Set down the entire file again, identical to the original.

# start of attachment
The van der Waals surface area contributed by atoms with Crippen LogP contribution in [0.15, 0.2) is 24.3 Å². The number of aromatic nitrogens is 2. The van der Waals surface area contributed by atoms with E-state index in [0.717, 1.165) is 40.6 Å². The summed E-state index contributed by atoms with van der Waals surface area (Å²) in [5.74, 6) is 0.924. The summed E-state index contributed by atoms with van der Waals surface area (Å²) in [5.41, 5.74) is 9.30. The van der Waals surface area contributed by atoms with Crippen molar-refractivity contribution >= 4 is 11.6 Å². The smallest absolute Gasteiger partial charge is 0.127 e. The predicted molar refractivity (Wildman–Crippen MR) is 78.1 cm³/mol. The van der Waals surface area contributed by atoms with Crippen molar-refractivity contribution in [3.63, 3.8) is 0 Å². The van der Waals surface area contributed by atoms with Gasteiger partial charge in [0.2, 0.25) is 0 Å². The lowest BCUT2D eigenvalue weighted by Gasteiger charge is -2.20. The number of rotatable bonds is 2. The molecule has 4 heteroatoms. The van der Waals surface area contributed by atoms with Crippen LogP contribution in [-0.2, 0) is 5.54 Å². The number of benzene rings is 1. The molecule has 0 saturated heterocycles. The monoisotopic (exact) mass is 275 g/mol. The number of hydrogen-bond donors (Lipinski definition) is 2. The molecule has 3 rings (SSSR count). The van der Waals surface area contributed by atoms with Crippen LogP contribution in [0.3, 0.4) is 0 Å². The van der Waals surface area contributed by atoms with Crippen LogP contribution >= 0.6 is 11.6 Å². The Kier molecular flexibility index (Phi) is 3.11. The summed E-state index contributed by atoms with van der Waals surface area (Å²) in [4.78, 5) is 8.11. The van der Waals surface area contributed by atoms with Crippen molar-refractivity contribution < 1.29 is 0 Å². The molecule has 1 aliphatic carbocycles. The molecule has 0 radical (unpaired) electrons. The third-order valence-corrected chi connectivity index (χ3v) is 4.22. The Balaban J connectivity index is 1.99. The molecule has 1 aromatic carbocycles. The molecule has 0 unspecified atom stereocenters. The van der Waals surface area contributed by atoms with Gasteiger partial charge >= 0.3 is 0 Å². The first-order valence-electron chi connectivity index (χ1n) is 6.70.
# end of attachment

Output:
The van der Waals surface area contributed by atoms with Crippen LogP contribution in [0.15, 0.2) is 24.3 Å². The number of aromatic nitrogens is 2. The van der Waals surface area contributed by atoms with E-state index in [0.717, 1.165) is 40.6 Å². The summed E-state index contributed by atoms with van der Waals surface area (Å²) in [5.74, 6) is 0.924. The summed E-state index contributed by atoms with van der Waals surface area (Å²) in [5.41, 5.74) is 9.30. The van der Waals surface area contributed by atoms with Crippen molar-refractivity contribution >= 4 is 11.6 Å². The smallest absolute Gasteiger partial charge is 0.127 e. The predicted molar refractivity (Wildman–Crippen MR) is 78.1 cm³/mol. The van der Waals surface area contributed by atoms with Crippen molar-refractivity contribution in [3.63, 3.8) is 0 Å². The van der Waals surface area contributed by atoms with Gasteiger partial charge in [0.2, 0.25) is 0 Å². The lowest BCUT2D eigenvalue weighted by Gasteiger charge is -2.20. The number of rotatable bonds is 2. The molecule has 4 heteroatoms. The van der Waals surface area contributed by atoms with Crippen LogP contribution in [-0.2, 0) is 5.54 Å². The number of benzene rings is 1. The molecule has 0 saturated heterocycles. The monoisotopic (exact) mass is 275 g/mol. The number of hydrogen-bond donors (Lipinski definition) is 2. The molecule has 3 rings (SSSR count). The van der Waals surface area contributed by atoms with Crippen LogP contribution in [0.3, 0.4) is 0 Å². The van der Waals surface area contributed by atoms with Crippen LogP contribution >= 0.6 is 11.6 Å². The Kier molecular flexibility index (Phi) is 3.11. The summed E-state index contributed by atoms with van der Waals surface area (Å²) in [4.78, 5) is 8.11. The van der Waals surface area contributed by atoms with Crippen molar-refractivity contribution < 1.29 is 0 Å². The molecule has 1 aliphatic carbocycles. The molecule has 0 radical (unpaired) electrons. The third-order valence-corrected chi connectivity index (χ3v) is 4.22. The Balaban J connectivity index is 1.99. The molecule has 1 aromatic carbocycles. The molecule has 0 unspecified atom stereocenters. The van der Waals surface area contributed by atoms with Gasteiger partial charge >= 0.3 is 0 Å². The first-order valence-electron chi connectivity index (χ1n) is 6.70.